Yingcong (June) Fu
Sandi Mays, chief information officer at Zayo Group, dresses up for work, but then finds herself surrounded by men in jeans and t-shirts.
She is often interrupted by men when she is the lone woman at meetings at the Boulder, Colorado-based communications technology company, and she sometimes gets left out of social events in the male-dominated workplace.
“When men go out and play golf, you don’t even necessarily get invited. So you are sitting back at the office, working hard, and they’re playing golf,” Mays said. She spoke on a panel to a packed audience of women in technology at 1871 for International Women’s Day on Wednesday.
According to data by the U.S. Bureau of Labor Statistics, while women accounted for 46.8 percent of the total employees in 2016, only 25.5 percent of computer and math related occupations were held by women.
“It’s a hard industry, long hours, and it doesn’t really cater to the feminine. It’s a very masculine industry,” said Jessica Zweig, an entrepreneur who hosted a separate conversation organized by Ms. Tech, a networking organization in Chicago.
As a result, many women tend to leave the industry in the middle of their careers.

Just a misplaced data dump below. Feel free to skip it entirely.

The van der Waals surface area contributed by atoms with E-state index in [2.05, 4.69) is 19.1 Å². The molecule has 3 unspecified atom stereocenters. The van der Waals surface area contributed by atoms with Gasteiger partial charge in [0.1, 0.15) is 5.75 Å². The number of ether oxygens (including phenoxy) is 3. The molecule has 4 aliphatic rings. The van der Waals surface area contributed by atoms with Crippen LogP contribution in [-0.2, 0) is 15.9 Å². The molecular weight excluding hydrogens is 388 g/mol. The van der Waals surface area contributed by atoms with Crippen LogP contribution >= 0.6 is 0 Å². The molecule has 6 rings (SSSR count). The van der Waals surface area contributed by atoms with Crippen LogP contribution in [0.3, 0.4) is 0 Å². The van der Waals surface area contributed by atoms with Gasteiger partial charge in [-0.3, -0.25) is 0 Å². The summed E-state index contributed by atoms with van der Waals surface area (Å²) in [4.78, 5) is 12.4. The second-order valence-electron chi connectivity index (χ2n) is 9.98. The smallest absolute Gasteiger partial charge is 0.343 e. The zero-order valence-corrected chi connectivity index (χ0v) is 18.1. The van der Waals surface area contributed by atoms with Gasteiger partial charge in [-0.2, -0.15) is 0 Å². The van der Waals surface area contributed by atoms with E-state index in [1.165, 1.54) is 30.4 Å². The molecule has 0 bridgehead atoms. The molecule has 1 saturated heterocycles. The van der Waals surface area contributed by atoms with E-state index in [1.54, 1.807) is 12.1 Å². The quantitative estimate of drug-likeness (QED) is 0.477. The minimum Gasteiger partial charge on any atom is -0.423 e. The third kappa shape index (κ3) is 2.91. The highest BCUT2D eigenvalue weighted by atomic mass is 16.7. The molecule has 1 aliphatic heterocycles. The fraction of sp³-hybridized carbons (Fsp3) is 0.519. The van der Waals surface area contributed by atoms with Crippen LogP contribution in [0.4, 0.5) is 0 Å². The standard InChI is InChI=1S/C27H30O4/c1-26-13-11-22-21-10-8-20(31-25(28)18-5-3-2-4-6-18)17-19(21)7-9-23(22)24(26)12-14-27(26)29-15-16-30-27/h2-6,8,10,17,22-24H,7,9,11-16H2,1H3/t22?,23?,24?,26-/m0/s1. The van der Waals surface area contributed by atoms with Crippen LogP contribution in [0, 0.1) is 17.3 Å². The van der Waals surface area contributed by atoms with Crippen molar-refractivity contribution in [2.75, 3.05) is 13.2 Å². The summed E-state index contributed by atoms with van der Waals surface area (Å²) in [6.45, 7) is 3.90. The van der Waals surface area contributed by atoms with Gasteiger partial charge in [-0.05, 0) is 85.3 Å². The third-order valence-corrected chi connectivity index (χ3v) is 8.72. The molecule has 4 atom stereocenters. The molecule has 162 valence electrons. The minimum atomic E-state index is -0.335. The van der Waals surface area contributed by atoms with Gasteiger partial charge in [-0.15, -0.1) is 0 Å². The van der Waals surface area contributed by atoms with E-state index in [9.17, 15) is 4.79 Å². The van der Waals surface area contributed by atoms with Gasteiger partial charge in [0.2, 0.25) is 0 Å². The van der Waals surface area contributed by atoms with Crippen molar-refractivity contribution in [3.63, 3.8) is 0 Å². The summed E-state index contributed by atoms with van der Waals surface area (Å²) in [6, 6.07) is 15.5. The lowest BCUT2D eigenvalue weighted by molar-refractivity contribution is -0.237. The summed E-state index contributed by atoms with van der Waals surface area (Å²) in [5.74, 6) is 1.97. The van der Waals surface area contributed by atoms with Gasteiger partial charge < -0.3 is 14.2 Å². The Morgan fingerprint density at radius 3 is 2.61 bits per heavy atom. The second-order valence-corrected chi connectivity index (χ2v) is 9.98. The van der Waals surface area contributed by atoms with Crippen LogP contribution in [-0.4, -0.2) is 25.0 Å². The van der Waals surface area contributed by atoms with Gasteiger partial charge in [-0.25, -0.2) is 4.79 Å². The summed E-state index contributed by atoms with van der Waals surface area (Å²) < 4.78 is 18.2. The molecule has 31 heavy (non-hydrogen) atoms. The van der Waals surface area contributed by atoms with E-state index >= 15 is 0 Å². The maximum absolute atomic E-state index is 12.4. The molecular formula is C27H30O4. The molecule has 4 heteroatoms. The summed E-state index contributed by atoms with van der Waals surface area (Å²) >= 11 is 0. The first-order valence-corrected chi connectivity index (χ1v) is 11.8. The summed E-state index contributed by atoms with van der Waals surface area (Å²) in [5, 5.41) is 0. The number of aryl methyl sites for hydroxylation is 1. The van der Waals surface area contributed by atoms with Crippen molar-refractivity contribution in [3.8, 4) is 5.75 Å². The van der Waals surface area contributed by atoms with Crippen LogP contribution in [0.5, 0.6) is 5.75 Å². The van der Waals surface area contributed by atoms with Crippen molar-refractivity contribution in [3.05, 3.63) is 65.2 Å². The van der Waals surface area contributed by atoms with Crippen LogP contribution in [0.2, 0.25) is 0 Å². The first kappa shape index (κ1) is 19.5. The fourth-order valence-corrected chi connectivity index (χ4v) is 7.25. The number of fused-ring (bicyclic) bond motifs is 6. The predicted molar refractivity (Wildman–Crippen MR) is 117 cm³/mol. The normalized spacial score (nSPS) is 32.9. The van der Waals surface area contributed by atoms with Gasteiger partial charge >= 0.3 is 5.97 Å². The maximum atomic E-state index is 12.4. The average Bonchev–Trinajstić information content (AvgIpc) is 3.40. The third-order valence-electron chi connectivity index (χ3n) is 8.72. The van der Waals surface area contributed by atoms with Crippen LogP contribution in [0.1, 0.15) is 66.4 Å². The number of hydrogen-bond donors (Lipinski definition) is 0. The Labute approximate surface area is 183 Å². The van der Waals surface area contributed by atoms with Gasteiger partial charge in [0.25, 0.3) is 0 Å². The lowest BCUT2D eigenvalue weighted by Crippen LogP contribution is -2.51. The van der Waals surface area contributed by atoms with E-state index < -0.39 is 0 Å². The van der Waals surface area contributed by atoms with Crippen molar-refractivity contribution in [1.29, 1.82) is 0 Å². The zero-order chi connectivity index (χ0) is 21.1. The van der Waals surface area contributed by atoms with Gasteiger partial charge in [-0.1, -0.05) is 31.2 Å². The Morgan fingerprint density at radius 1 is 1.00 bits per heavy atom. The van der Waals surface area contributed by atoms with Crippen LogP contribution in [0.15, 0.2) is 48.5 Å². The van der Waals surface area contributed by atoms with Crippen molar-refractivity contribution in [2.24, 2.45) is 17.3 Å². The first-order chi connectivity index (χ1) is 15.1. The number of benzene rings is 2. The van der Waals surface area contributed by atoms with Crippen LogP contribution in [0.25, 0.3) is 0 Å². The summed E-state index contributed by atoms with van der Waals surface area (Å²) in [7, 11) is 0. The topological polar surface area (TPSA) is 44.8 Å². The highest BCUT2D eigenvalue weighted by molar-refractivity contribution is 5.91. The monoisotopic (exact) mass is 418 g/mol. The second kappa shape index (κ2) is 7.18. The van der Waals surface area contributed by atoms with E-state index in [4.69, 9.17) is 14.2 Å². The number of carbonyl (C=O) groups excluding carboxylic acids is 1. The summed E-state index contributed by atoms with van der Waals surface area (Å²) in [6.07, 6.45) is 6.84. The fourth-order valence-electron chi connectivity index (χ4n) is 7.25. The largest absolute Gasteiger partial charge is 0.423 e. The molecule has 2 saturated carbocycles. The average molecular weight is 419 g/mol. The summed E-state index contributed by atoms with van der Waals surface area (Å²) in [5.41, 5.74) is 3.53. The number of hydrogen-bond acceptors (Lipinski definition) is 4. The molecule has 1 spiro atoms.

A factsheet by National Center for Women & Information Technology in 2016 showed that the quit rate of women was more than twice that of men in the high tech industry, and approximately half of women left the field after about 12 years.
Susan Fowler, who wrote a blog about the sexual harassment and unfairness she experienced in the year that she worked as a site reliability engineer at Uber, is a case in point, Zweig said.
Fowler left Uber for a job at Stripe a month later. “On my last day at Uber, I calculated the percentage of women who were still in the organization,” Fowler wrote in her blog. “Out of over 150 engineers in the SRE teams, only 3 percent were women.”
“If you feel like you are alone, you are much more likely to choose a place where you are not alone,” Mays said, referring to the central reason women leave tech jobs in male-dominated companies.
The women who spoke at Wednesday’s events emphasized that the tech industry needs to change to make women and other minorities more welcome. “Why diversity is important is not just because women are better or men are better, or Hispanics are better. It’s because you are paying people to participate 100 percent,” Mays said.
The issue is one of fairness as well. Jobs in technology pay more and can be a socio-economic leg up for women and minorities.
According to BLS data, the median weekly earnings in computer and math occupations was $1,443 in 2016, 73.4 percent higher than the median of total occupations. The median weekly earnings for women was $1,325, 12.7 percent lower than that for men.
“To be good in STEM, you don’t have to be a man or a woman,” said Anh Kieu, network designer at Zayo Group, who describes herself as “the minority” on her team. She has worked there for nearly a year, and has no plans to leave.
“I can see a lot of growth in this area, and there’s so much potential. I still feel I can contribute and continue to work here,” Kieu said.